Thursday, November 8, 2012

Canvas Chat: Meet Artist Nick Dunkenstein

Here we are with another very talented Artist from Local Artists Coming Together, Nick Dunkenstein. Let the chat begin!

Tell us a little about yourself?

I have a hard time describing myself to people, I never know what to say and others tend to do it better. I guess thinking of words to use to explain my character can vary, but I guess I’m just the normal person always wanting to improve myself in any way possible. I never feel complete or satisfied and I’m always day dreaming, which can get me in to trouble sometimes.

What is "Creativity" to you?

Creativity to me is about being clever, using your wits to solve a problem. (That goes for any form of problem too). Some people have it and others don’t however, as anything it takes practice, but this is not to be confused with originality. Originality is new, creative is how you achieved it.

What art do you most identify with?

I’m drawn to illustrative drawings mostly, cartoons as well. Defiantly anything with a unique style; grungy, dirty, gritty, sickly, gory…comic books are a huge weakness for me art wise, but there’s always the fine art masters that hang over me. I find that with slight exaggeration, a good figure, and a heap of mess, I tend to find myself more attached to an image. Of course there is also photography that draws me in, I can be more precise about that and I couldn't tell you why that is. It’s quite possible that I find photography to be similar to a magic act and easier to dissect.

Tell us about your art style?

For a long time I've felt like I've been stuck in this “Art limbo” with my work, I just can’t figure out what my style is. I’m sure there’s a word for it, I simply can’t find it. Still, my work has been compared to many different peoples, from Jamie Hewlett to Egon Schiele. I enjoy telling stories with my work or trying to teach people things, and manipulating figures, I also love to add a good bit of humor in to the mix which can be seen with my constant use of puns. With my paintings/drawings I use a lot of color  whereas my photography can be black and white or giant bursts of color  (I absolutely adore light painting). There’s also a good use of floating, or watery imagery, and romantic situations set in dramatic displays. I can’t help myself, I’m an emotional sap…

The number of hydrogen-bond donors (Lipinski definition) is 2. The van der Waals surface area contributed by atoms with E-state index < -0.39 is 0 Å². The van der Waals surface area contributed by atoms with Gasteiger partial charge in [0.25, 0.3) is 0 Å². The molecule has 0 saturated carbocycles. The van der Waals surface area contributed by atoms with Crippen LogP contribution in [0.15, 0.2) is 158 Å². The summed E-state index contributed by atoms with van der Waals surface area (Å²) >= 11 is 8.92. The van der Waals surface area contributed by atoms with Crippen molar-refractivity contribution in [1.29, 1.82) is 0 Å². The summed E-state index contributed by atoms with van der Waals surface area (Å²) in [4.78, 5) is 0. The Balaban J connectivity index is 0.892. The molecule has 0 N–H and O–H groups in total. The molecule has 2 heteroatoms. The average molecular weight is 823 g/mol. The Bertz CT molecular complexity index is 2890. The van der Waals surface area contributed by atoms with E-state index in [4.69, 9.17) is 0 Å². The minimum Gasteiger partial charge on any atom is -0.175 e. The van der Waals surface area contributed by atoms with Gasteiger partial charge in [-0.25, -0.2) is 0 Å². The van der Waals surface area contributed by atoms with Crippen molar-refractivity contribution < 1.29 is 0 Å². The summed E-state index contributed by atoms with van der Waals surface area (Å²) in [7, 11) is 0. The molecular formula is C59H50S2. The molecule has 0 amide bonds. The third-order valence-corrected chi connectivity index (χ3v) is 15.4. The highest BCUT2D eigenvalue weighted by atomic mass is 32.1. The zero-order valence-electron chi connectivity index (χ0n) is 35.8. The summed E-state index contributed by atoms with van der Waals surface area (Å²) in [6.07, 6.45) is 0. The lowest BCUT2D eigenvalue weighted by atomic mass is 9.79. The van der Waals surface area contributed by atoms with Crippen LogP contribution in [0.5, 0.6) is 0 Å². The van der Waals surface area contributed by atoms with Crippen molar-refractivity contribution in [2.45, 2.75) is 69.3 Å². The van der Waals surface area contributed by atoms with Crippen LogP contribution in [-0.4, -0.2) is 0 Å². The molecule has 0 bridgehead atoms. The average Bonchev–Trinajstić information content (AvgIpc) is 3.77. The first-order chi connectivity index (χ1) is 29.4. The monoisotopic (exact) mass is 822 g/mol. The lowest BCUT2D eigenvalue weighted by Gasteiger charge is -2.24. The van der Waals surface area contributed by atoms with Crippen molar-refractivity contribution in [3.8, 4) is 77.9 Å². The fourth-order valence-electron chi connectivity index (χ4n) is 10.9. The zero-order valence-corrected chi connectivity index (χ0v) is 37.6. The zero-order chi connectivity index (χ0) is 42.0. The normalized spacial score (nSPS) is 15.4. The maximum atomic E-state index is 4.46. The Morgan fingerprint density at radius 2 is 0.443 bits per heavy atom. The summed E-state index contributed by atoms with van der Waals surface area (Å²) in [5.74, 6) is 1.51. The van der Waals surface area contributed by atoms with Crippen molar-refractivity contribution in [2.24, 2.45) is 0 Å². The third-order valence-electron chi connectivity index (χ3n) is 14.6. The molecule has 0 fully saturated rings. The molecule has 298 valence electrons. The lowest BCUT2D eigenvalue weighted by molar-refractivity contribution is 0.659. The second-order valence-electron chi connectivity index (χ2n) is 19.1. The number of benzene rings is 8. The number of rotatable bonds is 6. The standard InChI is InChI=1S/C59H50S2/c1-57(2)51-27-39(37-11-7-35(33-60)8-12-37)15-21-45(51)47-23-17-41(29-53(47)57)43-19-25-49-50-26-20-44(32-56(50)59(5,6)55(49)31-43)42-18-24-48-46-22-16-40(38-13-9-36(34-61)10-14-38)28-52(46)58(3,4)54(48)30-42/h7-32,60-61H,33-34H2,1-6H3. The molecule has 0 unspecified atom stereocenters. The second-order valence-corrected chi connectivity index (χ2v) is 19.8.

Do you have any creative rituals or routines you do before you get started working on something?

I don’t think I really have any rituals or anything before I start working, but if I were a fly on the wall during these moments I would suppose there would be some common routines. Number one is always environment, I have Christmas lights I have set up all year round, some multicolored others one colour, they always must be plugged in. There are times when I have to warm myself up to get in to a mood and the lights help a lot. Number two is music. I am a person motivated by music; you’ve got to have a heartbeat to survive, right? The right sounds keep me moving, without it I’m only a shell. There are times when I can get a little over dramatic and put on an entire ensemble, sort of like playing a role with myself, those are fun. I’m a night owl, therefore much of my work is done when the sun goes down.

The funny thing, and I’m not sure if I really should mention this or not, but I always keep my blinds open. What I’m saying is anyone who’s on the outside looking in during these times is getting one hell of a show.